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1The title is most likely inspired by Hieronymus Bosch’s paintings, especially the famous triptych The Garden of Earthly Delights (ca. 1505), where the Hell section shows a similar situation: a man with a flute inserted into his bottom. Nils Büttner argues that Bosch’s Hell is uncanny: “Hell is above all uncanny for the very reason that it comes across as so familiar” (Büttner 2016, 56), which holds true of Fahlström’s title as well. The manuscript of the poetry collection “Trumpeten i stjärten” belongs to the Fahlström collection, at the National Library in Stockholm, and a copy is in my possession. All translations are mine, unless otherwise stated.
2The experience of an uncanny effect/affect is of course highly individual (see Freud 1955, 241). I use the “effect/affect”-notion in accordance with Masschelein (2011). The theoretical development after New Criticism, in particular Rezeptionsästhetik and reader response theory, underscores the fact that the response of the reader is an individual experience. Fahlström’s own aesthetic emphasises the importance of an individual response to his artworks, as his basic concept “bisociation” suggests: “you have piece A and come across another piece, B, and the sparks fly wildly when the two are rubbed together” (Hultberg 1999, 166). This in no way should be interpreted as a controllable process. That the uncanny is only one of many effects/affects produced by an artwork, goes without saying. Fahlström uses the (uncontrollable) experience of all the effects together to create his political message, an avant-garde method well-known to most readers with a rudimentary knowledge of avant-garde aesthetics (see Bürger 1974). The notion of “avant-garde” has a heterogeneous meaning, not least depending on which language one speaks. I use it in a strict sense: avant-garde as a parallel movement to modernism and postmodernism, see Archambeau (2008) Bäckström (2008) and Archambeau (2016).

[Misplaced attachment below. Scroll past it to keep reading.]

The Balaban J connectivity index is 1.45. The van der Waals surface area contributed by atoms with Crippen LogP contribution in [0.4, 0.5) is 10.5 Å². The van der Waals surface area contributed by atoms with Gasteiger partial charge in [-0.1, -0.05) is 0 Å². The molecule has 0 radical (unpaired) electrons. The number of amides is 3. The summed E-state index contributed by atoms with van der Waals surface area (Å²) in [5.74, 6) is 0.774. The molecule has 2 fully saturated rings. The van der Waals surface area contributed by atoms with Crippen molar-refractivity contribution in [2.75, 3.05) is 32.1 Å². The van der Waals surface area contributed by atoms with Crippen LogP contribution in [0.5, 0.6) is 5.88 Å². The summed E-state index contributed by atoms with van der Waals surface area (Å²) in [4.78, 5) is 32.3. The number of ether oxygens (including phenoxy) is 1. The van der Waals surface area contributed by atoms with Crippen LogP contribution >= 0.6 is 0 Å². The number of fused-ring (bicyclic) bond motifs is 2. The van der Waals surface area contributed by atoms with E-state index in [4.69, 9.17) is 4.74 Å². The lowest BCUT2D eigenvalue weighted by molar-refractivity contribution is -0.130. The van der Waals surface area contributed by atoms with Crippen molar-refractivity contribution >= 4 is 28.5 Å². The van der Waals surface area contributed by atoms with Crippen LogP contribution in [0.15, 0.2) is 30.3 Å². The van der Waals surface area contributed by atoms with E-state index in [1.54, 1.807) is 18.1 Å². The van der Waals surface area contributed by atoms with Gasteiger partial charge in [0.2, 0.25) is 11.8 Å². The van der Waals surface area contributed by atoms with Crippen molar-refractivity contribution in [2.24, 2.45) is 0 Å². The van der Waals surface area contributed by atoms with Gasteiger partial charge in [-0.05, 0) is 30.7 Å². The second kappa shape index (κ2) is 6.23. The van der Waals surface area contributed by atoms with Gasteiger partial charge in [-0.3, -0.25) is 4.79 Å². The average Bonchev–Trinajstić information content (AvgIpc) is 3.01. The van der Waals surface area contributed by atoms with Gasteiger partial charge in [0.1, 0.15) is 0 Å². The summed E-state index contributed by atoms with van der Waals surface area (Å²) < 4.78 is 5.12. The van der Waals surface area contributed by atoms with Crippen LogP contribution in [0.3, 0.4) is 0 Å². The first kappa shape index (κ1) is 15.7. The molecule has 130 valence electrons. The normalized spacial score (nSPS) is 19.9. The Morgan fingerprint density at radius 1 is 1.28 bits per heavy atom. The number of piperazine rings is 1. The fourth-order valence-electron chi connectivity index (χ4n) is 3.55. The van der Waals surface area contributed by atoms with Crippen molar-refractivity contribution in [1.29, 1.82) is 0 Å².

3The manifesto, which was published in the little magazine Odyssé in 1954 (Fahlström 1954a; Fahlström 2001), and heavily reworked into a programme in Expressen 1954 (Fahlström 1954b), takes the form of a traditional manifesto, which is usually divided in a violent attack on tradition followed by an aesthetics (see Hjartarson n.d.). Fahlström’s text did not have the word manifesto in its title until its republication in Bord–dikter 1966, but was mentioned by him and known as a manifesto already in the 1950s. I will therefore call it a manifesto from its creation and onwards.
4This technique has been strikingly described as “words as things” (Key-Åberg 1963).
5Fahlström’s style is elliptical, and sometimes not linguistically accurate, but this is the way he wrote. I have tried to remain true to his way of expressing himself in my translations, and have therefore not ‘corrected’ it to a more readable English.
6Freud’s discussion of the statement comes before he actually quotes Schelling, which may be the result of a certain anxiety of influence.